I guess I did my blogging job well, cuz in March 2011, my first ever printed-in-a-glossy-periodical, buy-it-at-better-new-stands column debuted. "Design Workshop" appears in each issue of Fine Gardening and tackles a design challenge that lots of homeowners face in their own gardens. I even illustrated my June article, sneaking in a cameo appearance by a guy in a stingy brim hat, walking a dog with an uncanny resemblance to Biff the Wonder Spaniel.
This is the part where you sign up for a subscription, so you can tune up your design chops and hang on my every word.
Silver Lining Two: More Ink
I mentioned one dark cloud in the 2009 post: Santa Barbara Homeowner, a local magazine I wrote for at the time, was folding. It didn't take long to fill that void. Debra Prinzing was turning in her quill at my favorite regional lifestyle magazine, 805 Living and recommended me to take over. Each issue embraces a theme - water, food and wine, style-makers, travel - challenging my fledgling writing brain to find connections to gardens, while giving readers ideas for their own homes.
My writing opportunities don't stop there: In addition to my Sunday Trader Joe's and Tri-County Produce shopping lists, I'm pumping out Billy's Buzz, a bi-monthly newsletter chock full of design ideas, cool plants you really should try in your own garden, and news about horti-stuff going on in our area. E-mail me if you want to be part of the tribe (email@example.com) - it's free and easy to get rid of me if you are so inclined.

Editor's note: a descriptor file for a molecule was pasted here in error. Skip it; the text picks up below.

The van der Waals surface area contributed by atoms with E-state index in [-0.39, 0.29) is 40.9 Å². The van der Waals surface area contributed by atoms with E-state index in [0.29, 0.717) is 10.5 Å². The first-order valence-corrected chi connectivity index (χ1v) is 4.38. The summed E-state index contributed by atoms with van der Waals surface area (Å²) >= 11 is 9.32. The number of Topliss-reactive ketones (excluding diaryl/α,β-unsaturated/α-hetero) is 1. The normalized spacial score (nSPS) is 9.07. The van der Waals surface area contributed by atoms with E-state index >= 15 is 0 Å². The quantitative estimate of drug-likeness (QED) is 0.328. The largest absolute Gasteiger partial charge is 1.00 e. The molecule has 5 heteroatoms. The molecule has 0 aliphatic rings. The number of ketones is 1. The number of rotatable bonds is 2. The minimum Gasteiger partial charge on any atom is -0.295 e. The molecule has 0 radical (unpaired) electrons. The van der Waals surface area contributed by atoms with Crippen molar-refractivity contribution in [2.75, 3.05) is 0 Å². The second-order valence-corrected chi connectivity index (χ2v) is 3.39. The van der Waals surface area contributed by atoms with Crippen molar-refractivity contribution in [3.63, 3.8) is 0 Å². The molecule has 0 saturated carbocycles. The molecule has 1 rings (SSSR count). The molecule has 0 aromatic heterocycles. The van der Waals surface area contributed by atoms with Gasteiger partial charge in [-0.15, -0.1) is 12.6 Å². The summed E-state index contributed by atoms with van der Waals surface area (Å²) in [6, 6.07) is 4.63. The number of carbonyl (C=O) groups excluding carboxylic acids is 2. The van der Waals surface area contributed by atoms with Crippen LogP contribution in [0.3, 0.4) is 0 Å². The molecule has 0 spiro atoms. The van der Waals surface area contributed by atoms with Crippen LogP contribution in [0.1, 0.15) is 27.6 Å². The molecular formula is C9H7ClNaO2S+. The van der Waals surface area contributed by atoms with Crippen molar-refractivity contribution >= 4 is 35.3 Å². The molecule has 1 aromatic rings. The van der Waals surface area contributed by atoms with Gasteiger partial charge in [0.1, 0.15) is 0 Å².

Conflicted Silver Lining Three: No More TV
Owen Dell and I decided that despite the priceless content and intellectual entertainment we generate (we aspire to the sophistication of the Three Stooges), it's time to go Kevorkian on our Garden Wise Guys television show. We've just finished filming the seventeenth episode (keywords: private jet, Senate hearings, school gardens, horse poop, pot-bellied yaks) which will air sometime in May on Cox Cable 18 and 20.
If you fear symptoms of withdrawal, fret not. All the shows are available 24/7 (I can get you a deal - 22/5 if you call now) online at www.SBWater.com. There you'll find useful information about creating and caring for a sustainable, resource-efficient, low-impact, high-fiber gardens so you can be a good citizen and sleep with a clean conscience every night.
Silver Lining Four: Billable Hours